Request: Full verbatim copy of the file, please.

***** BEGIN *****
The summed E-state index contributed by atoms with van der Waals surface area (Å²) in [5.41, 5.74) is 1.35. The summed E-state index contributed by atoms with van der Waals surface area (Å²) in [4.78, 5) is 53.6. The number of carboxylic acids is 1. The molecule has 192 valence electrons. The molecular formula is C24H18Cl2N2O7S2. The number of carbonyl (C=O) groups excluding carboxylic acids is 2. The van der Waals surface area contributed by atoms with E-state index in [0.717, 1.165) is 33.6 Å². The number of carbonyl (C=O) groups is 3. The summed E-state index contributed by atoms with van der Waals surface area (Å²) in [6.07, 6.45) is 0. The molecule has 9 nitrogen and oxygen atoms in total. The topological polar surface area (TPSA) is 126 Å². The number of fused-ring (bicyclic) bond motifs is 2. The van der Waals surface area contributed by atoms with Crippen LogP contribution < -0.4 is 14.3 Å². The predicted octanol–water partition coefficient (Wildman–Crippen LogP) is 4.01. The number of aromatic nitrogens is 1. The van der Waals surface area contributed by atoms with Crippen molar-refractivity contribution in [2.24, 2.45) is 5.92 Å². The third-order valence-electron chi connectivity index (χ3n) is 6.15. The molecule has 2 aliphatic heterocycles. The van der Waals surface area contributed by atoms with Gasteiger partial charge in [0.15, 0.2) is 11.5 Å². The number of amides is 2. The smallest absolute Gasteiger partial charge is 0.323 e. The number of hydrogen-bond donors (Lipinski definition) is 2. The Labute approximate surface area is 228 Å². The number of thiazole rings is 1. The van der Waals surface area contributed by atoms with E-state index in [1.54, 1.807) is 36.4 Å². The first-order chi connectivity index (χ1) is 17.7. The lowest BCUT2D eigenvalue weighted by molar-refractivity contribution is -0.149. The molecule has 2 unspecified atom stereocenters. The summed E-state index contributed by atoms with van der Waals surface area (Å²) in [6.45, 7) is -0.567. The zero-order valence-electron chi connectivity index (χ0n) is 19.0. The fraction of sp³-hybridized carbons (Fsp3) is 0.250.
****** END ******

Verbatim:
The summed E-state index contributed by atoms with van der Waals surface area (Å²) in [5.41, 5.74) is 1.35. The summed E-state index contributed by atoms with van der Waals surface area (Å²) in [4.78, 5) is 53.6. The number of carboxylic acids is 1. The molecule has 192 valence electrons. The molecular formula is C24H18Cl2N2O7S2. The number of carbonyl (C=O) groups excluding carboxylic acids is 2. The van der Waals surface area contributed by atoms with E-state index in [0.717, 1.165) is 33.6 Å². The number of carbonyl (C=O) groups is 3. The summed E-state index contributed by atoms with van der Waals surface area (Å²) in [6.07, 6.45) is 0. The molecule has 9 nitrogen and oxygen atoms in total. The topological polar surface area (TPSA) is 126 Å². The number of fused-ring (bicyclic) bond motifs is 2. The van der Waals surface area contributed by atoms with Crippen LogP contribution < -0.4 is 14.3 Å². The predicted octanol–water partition coefficient (Wildman–Crippen LogP) is 4.01. The number of aromatic nitrogens is 1. The van der Waals surface area contributed by atoms with Crippen molar-refractivity contribution in [2.24, 2.45) is 5.92 Å². The third-order valence-electron chi connectivity index (χ3n) is 6.15. The molecule has 2 aliphatic heterocycles. The van der Waals surface area contributed by atoms with Gasteiger partial charge in [0.15, 0.2) is 11.5 Å². The number of amides is 2. The smallest absolute Gasteiger partial charge is 0.323 e. The number of hydrogen-bond donors (Lipinski definition) is 2. The Labute approximate surface area is 228 Å². The number of thiazole rings is 1. The van der Waals surface area contributed by atoms with E-state index in [1.54, 1.807) is 36.4 Å². The first-order chi connectivity index (χ1) is 17.7. The lowest BCUT2D eigenvalue weighted by molar-refractivity contribution is -0.149. The molecule has 2 unspecified atom stereocenters. The summed E-state index contributed by atoms with van der Waals surface area (Å²) in [6.45, 7) is -0.567. The zero-order valence-electron chi connectivity index (χ0n) is 19.0. The fraction of sp³-hybridized carbons (Fsp3) is 0.250.